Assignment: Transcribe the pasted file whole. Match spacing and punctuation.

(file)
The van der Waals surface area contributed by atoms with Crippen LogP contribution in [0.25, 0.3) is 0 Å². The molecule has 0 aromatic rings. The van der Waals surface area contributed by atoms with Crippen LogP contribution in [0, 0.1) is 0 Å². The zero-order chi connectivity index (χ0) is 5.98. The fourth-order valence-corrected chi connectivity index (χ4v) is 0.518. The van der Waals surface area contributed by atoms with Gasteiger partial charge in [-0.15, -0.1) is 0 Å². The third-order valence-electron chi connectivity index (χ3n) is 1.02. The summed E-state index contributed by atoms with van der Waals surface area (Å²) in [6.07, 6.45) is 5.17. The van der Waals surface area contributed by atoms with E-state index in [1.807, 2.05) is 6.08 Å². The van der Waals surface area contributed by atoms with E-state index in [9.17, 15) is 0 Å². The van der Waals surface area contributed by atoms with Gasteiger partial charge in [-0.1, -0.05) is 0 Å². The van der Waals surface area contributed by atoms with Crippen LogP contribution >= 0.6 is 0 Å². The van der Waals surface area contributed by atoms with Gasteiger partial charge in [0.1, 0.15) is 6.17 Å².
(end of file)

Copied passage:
The van der Waals surface area contributed by atoms with Crippen LogP contribution in [0.25, 0.3) is 0 Å². The molecule has 0 aromatic rings. The van der Waals surface area contributed by atoms with Crippen LogP contribution in [0, 0.1) is 0 Å². The zero-order chi connectivity index (χ0) is 5.98. The fourth-order valence-corrected chi connectivity index (χ4v) is 0.518. The van der Waals surface area contributed by atoms with Gasteiger partial charge in [-0.15, -0.1) is 0 Å². The third-order valence-electron chi connectivity index (χ3n) is 1.02. The summed E-state index contributed by atoms with van der Waals surface area (Å²) in [6.07, 6.45) is 5.17. The van der Waals surface area contributed by atoms with E-state index in [1.807, 2.05) is 6.08 Å². The van der Waals surface area contributed by atoms with E-state index in [9.17, 15) is 0 Å². The van der Waals surface area contributed by atoms with Gasteiger partial charge in [-0.1, -0.05) is 0 Å². The van der Waals surface area contributed by atoms with Crippen LogP contribution >= 0.6 is 0 Å². The van der Waals surface area contributed by atoms with Gasteiger partial charge in [0.1, 0.15) is 6.17 Å².